Make a note of the following books to read with the Ahavas Israel book group:
November - All the Rivers, by Dorit Rabinyan (fiction)
Banned in Israeli schools by the Ministry of Education, All the Rivers introduces us to a love story fraught with controversy. Liat, the narrator, is a translator from Tel Aviv who while temporarily living in New York City on a fellowship, meets and is immediately entranced by Hilmi, a handsome and captivating Palestinian artist from Ramallah, living in Brooklyn. Although fully aware of the potential complications and repercussions, Liat engages in an intense and passionate six month relationship with Hilm until she returns to Israel. While the lovers’ political differences would pose an impenetrable obstacle to their romance in their respective homelands, the obstacle seems nonexistent in the diaspora of New York City. Rabinyan carefully portrays the trajectory of the relationship as it evolves from an innocent fling into a genuine and passionate love affair, albeit one that is overshadowed by the characters’ realities back home.
February, 2022 - Becoming Eve, by Abby Chava Stein (non-fiction)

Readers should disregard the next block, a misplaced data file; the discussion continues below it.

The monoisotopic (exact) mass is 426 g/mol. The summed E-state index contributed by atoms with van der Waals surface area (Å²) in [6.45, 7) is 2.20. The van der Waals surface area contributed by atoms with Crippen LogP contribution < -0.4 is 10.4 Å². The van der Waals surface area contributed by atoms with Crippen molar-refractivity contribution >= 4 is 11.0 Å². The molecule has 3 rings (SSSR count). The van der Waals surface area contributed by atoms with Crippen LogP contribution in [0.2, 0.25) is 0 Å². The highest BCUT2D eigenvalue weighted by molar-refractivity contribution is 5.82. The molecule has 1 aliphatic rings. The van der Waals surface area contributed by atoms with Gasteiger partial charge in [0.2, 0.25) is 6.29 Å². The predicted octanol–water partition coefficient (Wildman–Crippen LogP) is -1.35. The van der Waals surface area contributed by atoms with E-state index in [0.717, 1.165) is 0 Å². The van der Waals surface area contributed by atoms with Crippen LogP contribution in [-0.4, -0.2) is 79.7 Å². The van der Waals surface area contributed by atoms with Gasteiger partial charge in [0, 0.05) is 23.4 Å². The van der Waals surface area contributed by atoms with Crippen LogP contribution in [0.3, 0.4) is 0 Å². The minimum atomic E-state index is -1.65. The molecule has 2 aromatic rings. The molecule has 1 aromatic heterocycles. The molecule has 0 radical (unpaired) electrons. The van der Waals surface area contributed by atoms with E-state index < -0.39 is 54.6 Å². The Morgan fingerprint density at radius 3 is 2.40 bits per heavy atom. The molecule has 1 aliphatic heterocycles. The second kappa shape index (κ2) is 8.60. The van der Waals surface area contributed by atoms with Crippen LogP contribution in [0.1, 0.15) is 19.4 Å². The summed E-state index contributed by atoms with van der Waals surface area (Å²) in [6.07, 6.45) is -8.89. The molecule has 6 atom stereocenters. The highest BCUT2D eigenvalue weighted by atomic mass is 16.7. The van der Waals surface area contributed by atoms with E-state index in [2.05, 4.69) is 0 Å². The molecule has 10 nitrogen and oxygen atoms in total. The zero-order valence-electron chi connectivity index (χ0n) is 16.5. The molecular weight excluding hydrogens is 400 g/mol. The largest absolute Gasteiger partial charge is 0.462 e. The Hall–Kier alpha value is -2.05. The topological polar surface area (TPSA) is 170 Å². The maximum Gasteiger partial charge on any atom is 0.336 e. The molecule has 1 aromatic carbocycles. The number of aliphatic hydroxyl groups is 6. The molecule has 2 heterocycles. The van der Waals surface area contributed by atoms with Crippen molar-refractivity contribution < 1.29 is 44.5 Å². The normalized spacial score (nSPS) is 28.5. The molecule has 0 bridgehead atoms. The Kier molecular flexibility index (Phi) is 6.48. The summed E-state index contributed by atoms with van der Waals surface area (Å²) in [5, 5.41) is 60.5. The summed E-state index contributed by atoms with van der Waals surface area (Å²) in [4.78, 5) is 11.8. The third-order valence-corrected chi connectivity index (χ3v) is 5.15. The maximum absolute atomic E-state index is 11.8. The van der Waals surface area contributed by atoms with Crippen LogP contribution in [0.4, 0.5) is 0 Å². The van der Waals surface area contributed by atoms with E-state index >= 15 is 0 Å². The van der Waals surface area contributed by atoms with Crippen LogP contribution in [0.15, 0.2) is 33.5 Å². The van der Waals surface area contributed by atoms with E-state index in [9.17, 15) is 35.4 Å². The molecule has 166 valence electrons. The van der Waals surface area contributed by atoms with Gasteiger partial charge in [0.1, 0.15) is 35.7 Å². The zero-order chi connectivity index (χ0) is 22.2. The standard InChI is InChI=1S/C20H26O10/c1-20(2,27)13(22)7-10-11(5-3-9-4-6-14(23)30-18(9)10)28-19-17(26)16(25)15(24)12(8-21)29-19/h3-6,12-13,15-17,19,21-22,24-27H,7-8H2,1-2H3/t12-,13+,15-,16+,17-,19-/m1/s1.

“Holy Creator, I am going to sleep now, and I look like a boy. I am begging you, when I wake up in the morning, I want to be a girl…God, you have enough boys. You do not need me to be a boy. I promise, if I wake up as a girl, I will make up for it by having many boys, who will be the most studied and pious boys.”
Abby Chava Stein remembers saying this nightly prayer as a child, which encapsulates much of what makes her memoir captivating: the balance between her love for the Jewish community and Jewish learning, and the restrictiveness of communal norms, the balance of humor and heartbreak in her recollections of growing up, and the core personality of an inventive girl, always hungry for learning, living in a world where inventiveness was frowned upon.
May, 2022 - The Dovekeepers, by Alice Hoffman (fiction)
It’s not easy to make characters living in 70 C.E., fighting the Romans on Masada, breathe on the page, but Alice Hoffman’s masterpiece succeeds. Two women and five children survived the massacre, according to first-century Jewish historian Josephus. Hoffman builds upon his ancient account, using it as a starting point to tell the stories of four women whose divergent paths brought them to Masada.